All my relations,

My Anishinaabe name is White Wolf and the name my mother gave me is Aaron James Mills. I’m a Bear Clan Anishinaabe, a Canadian and the son of a single mother. I say “Anishinaabe” and not “aboriginal” intentionally, for this is who I am and how you should understand me. Regarding our relationship, I’m from Treaty #3 Territory. I’m also from Couchiching First Nation, North Bay, Ottawa, Vancouver, Toronto, and now Victoria. I’m a lawyer. I have a graduate degree from Yale Law School where last year I was a Fulbright scholar. I’m 31 years old and I have a partner I love very much.

I am writing to you, all my relations Indigenous and other, because in all I have seen and felt in 31 years, now is the most afraid I have been for you and for myself, the most ashamed I have been of my Prime Minister and of my Governor General, and the most proud I have been of my Indigenous relations and so importantly, our settler allies who have surprised and amazed me. I am humbled by their good words and actions.

I want to explain these statements and to share my feelings with you about the historical moment we are witnessing. In so doing, I speak only for myself. Although I support many of the actions organized as part of the Idle No More movement, I don’t represent it. I’ve been as surprised and overwhelmed by it as have many of you.

I can think of many things of which Canadians might be fearful today: the impacts of global warming and climate change; loss of jobs, pensions or benefits; war; an ailing and inadequate health care system; increasingly authoritarian and antidemocratic domestic governance; federal indifference to the murder of Indigenous women. These are just a few of many serious issues we face together and I am gravely concerned about each. I am terrified, however, of what may happen if Chief Spence dies of hunger.

Because of her hunger strike, on Friday First Nations from across the country will meet with the Harper administration to discuss their relationship with Canada. If the discussions fail to yield the first steps towards re-establishing our relationship on a foundation of mutual respect and understanding, Chief Spence will surely continue her hunger strike. If she dies, in light of the work being accomplished through Idle No More I believe that Canadians who have never given it a thought will be forced to confront Canada’s origin story. More important, they will be forced to confront that the violence of that origin story repeats each day even now. Given our lack of knowledge of our own history, many of us in Canada are not accepting of that story and I fear that as a people we are grossly ill-equipped to be so forcefully confronted with it. And I don’t know what will happen if we are.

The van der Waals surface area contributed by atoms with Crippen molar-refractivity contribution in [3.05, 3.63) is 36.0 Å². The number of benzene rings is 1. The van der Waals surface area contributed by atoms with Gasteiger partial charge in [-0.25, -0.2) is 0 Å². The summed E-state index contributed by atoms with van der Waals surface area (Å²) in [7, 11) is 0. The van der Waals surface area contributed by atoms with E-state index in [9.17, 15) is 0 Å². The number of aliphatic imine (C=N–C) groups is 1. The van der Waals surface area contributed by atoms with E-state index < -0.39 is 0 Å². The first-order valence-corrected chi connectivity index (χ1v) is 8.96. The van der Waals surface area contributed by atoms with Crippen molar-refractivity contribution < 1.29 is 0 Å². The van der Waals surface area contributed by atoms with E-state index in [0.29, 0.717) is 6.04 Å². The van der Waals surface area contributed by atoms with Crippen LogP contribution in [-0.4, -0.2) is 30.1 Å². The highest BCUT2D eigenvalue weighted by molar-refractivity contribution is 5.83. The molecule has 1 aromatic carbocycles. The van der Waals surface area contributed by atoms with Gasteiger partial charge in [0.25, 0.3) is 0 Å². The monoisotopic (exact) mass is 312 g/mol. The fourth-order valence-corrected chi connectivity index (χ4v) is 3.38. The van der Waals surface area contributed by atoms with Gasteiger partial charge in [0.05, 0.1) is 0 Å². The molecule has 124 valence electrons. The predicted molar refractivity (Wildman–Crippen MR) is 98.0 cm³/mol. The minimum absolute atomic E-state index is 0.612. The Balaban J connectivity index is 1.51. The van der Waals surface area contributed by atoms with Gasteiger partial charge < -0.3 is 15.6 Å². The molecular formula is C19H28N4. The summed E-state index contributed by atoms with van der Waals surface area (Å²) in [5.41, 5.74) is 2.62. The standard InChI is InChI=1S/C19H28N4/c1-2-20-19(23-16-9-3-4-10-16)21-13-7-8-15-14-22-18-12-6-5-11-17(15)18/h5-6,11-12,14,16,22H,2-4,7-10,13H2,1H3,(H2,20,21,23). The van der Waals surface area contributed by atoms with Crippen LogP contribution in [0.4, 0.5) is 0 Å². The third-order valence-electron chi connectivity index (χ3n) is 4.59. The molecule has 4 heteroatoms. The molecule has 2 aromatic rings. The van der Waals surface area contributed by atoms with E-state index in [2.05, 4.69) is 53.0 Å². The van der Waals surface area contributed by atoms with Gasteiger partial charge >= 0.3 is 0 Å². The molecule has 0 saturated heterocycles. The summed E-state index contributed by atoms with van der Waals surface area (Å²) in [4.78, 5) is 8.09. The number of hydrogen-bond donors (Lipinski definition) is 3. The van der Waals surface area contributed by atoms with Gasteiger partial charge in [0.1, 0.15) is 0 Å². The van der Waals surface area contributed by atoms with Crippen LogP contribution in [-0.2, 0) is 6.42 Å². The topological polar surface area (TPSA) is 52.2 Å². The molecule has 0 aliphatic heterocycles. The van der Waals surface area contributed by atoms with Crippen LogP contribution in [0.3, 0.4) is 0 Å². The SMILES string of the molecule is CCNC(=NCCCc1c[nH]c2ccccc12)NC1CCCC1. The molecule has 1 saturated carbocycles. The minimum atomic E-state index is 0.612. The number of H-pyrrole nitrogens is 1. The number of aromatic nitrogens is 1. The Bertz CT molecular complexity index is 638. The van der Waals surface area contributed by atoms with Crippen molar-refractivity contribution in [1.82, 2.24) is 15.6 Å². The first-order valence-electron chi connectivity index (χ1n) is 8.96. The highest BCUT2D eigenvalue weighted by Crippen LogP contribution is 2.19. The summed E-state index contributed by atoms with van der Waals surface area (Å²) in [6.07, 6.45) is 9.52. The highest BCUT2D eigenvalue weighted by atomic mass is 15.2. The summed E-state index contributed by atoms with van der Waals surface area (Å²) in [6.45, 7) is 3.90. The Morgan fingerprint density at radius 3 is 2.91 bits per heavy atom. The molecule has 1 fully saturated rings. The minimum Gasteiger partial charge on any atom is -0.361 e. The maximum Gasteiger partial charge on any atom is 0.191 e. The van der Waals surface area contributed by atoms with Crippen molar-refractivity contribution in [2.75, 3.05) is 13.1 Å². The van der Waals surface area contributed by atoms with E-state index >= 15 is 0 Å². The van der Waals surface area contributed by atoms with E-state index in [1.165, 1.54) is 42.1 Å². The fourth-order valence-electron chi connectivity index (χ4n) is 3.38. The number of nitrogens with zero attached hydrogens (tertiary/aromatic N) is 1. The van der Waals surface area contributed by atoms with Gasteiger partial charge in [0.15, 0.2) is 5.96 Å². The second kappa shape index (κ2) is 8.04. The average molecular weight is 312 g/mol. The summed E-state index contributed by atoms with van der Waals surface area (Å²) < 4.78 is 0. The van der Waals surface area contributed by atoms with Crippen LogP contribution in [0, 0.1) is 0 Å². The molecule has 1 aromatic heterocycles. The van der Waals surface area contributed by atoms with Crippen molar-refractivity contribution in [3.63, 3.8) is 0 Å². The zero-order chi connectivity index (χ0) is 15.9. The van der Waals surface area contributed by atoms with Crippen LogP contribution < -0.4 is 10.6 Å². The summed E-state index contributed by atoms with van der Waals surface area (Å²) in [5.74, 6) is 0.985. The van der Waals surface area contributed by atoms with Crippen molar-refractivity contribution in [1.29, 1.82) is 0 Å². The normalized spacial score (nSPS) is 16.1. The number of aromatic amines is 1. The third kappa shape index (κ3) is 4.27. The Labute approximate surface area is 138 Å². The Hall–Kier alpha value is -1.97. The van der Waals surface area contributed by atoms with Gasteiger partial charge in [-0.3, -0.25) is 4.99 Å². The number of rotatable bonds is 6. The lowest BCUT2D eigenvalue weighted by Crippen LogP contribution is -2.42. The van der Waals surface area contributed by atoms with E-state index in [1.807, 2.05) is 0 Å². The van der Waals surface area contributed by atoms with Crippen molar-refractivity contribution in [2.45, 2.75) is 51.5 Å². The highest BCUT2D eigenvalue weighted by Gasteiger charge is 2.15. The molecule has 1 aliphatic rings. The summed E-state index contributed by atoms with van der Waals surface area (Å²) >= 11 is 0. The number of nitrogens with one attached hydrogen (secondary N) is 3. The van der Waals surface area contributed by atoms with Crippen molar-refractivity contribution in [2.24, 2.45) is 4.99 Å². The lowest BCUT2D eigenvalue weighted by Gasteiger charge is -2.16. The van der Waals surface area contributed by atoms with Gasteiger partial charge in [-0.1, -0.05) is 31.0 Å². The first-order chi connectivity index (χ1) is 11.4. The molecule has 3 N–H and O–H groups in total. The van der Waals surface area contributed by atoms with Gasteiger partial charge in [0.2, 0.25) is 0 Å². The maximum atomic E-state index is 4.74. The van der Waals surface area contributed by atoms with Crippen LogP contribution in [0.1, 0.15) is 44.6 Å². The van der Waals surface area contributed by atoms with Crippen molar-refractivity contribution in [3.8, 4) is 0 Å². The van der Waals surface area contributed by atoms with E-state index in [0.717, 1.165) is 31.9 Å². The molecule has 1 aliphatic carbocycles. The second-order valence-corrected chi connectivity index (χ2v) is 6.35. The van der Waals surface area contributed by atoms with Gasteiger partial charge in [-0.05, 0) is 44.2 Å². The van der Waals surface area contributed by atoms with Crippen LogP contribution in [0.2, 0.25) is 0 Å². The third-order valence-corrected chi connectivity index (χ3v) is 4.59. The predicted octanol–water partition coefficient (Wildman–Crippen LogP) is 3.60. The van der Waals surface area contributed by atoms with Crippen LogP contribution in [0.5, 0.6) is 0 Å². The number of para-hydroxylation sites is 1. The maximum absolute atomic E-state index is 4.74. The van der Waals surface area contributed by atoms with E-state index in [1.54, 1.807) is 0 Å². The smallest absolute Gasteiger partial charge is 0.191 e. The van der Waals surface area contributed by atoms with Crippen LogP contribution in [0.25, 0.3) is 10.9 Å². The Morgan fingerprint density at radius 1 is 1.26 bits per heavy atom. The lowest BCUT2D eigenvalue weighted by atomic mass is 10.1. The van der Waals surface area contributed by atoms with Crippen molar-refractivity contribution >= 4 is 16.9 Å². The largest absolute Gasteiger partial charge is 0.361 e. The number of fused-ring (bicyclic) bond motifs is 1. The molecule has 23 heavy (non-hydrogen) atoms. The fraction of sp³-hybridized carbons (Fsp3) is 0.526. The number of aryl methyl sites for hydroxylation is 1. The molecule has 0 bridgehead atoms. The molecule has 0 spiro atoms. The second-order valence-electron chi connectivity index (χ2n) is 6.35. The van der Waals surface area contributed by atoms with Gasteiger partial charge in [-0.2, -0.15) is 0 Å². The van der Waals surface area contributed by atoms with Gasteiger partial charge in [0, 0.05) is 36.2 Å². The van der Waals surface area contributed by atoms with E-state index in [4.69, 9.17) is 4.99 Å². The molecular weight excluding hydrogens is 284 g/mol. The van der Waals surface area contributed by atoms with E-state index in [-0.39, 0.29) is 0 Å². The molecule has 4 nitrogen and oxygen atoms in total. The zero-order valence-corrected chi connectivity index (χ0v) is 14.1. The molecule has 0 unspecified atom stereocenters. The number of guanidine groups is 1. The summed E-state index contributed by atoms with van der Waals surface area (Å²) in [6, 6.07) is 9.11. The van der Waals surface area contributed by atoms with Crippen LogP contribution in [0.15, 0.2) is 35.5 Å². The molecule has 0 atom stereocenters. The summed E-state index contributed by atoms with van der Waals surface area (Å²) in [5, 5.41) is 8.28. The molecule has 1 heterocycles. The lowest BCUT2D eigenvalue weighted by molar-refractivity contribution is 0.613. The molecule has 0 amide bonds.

All my relations, I don’t know what will happen if we are confronted with our national origin story because most of my fellow citizens haven’t been taught to understand their history of institutionalized violence. Many of them may instead be hateful and act hatefully, for knowledge truly is power and if their elementary and secondary school education were anything like mine, then with respect to Indigenous peoples in Canada they have been systematically denied it. Many thus understand Indigenous Canadians as two-dimensional people: historical and angry. In the face of obvious Indigenous suffering, most Canadians are thus disempowered and I am fearful of what powerless people may do when forcefully confronted. Many know just enough that they feel guilt so overwhelming it must be permanently repressed, but nothing of their power or the willingness of many Indigenous Canadians to work for the interests of all people and to choose a different future, together.

I’ve visited many countries in my life and the more I’ve travelled internationally, the firmer my conviction has become that Canada really is the most amazing country on Earth. As a Canadian citizen I enjoy tremendous privileges many others do not, even amongst other western liberal democracies. But, all my relations, those privileges have not been free and their costs have not been distributed justly. If Chief Spence dies, both as a nation and as individuals gathering at kitchen tables we will have to ask ourselves how this happened. Yes, it will have been her choice, but how could she possibly have made it? The moment we choose to start having that conversation is the moment that the cost of the great privilege Canadians enjoy — a privilege until now contingent on our lack of knowledge about our colonial history — will start to be made visible.